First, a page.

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The Ins and Outs of Credit Reports and Scores

March 23, 2016 4:42 am

From buying a car to buying a home, the information contained in your credit report will determine your financial capability—or culpability. Thoroughly understanding your credit report is essential, says Steve Trumble, president and CEO of American Consumer Credit Counseling (ACCC), a non-profit organization.

“Consumers are often unaware of the direct impact their credit report and score can have on their financial well-being,” says Trumble. “It can have a significant impact on a whole host of major life events, such as getting a job, buying a car, purchasing a home, or even renting an apartment.”

Your credit report outlines a detailed account of your financial history, which informs your credit score. Lenders, landlords and more use these scores to understand a person’s level of risk when it comes to meeting their financial obligations, such as paying back loans. Both credit reports and credit scores can affect a person’s ability to get credit, as well as the terms and rates of that credit.

The most common scoring system is the FICO score. The credit score ranges anywhere from 300 to 850. Based on this scoring system, the higher the score, the lower the risk, and vice versa. If you have a lower FICO score, then you may have a higher interest rate, which would lead to higher monthly payments.

You’re entitled to one free credit report each year from each reporting agency: Equifax, Experian and TransUnion. The credit report will contain identifying information, such as your Social Security number and date of birth, trade lines, credit inquiries and public records and collections.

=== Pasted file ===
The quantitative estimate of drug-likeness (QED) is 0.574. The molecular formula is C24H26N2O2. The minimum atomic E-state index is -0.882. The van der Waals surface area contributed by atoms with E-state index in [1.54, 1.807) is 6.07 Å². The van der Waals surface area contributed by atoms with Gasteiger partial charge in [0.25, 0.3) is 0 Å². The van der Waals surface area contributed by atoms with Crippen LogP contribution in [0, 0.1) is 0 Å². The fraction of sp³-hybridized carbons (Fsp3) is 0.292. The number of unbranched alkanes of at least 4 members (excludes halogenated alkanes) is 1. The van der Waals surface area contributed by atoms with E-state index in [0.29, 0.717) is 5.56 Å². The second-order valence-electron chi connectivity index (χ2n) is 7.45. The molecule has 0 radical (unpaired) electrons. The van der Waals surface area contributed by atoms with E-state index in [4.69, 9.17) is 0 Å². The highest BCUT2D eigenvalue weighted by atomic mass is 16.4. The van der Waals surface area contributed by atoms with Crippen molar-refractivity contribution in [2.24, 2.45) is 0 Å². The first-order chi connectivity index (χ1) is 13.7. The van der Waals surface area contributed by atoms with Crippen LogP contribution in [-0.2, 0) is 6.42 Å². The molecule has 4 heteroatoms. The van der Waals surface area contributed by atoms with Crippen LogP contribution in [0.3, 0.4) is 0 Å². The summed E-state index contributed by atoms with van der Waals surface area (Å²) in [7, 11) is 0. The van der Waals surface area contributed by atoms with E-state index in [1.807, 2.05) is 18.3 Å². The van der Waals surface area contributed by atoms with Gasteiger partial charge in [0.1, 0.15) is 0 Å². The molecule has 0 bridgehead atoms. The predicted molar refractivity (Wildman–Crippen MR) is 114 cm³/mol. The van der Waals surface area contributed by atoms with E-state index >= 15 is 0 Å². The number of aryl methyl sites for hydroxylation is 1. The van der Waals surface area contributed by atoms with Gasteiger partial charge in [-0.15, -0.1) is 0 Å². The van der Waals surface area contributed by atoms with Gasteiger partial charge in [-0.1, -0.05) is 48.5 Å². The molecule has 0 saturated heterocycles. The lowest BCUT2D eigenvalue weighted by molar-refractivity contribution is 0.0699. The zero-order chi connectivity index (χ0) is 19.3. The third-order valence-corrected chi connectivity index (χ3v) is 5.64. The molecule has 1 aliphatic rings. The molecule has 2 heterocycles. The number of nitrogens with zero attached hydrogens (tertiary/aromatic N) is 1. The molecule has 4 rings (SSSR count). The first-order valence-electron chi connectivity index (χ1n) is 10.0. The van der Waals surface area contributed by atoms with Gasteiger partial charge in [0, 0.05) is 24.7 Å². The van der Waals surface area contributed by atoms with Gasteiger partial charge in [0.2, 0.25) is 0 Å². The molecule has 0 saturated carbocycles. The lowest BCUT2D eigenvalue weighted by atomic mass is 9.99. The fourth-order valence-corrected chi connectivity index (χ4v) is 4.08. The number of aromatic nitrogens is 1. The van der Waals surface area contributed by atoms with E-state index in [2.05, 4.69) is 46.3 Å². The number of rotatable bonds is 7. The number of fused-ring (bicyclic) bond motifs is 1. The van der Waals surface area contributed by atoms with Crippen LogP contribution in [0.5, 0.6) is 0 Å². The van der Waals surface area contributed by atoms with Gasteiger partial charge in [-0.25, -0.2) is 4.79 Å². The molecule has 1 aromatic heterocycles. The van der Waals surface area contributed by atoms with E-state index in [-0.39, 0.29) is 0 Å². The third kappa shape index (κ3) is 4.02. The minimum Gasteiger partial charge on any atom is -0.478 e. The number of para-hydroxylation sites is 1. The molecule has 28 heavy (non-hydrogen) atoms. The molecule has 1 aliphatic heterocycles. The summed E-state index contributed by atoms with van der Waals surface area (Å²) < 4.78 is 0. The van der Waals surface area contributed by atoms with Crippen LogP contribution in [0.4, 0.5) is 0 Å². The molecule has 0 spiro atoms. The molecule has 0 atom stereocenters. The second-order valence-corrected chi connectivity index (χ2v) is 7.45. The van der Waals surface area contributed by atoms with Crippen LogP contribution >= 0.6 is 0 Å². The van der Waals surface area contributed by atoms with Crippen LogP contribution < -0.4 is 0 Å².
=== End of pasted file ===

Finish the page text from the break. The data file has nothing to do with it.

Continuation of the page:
When buying a home, the mortgage lender will review all of your credit reports and credit scores. Ordinarily, your credit score should be anywhere above 700 in order to receive a standard mortgage interest rate.

When renting an apartment, the landlords or rental agency will review your credit report for negative information, such as missed payments. Those with bad credit may be required to get a co-signer on the lease. 

When seeking insurance, the insurer may request to go through your credit report and credit score in order to determine terms and rates. With this information, the insurer can calculate your insurance risk. The higher the insurance risk score, the better the insurance rates.

When purchasing a car, most auto dealers will rely on your credit score to offer loan terms that match your credit profile. Those with high credit scores will receive the best auto loan rates available; those with low credit scores may receive an excessively high interest rate.

When applying for a credit card, the company will review your credit report and score to decide if you qualify. Keep in mind credit card companies can also review the scores of existing customers and adjust rates accordingly.

Whichever form of credit you apply for, it pays to know your score, as well as the information contained in your report. Having that information can help pave the path toward a successful financial future.

Source: ACCC

Published with permission from RISMedia.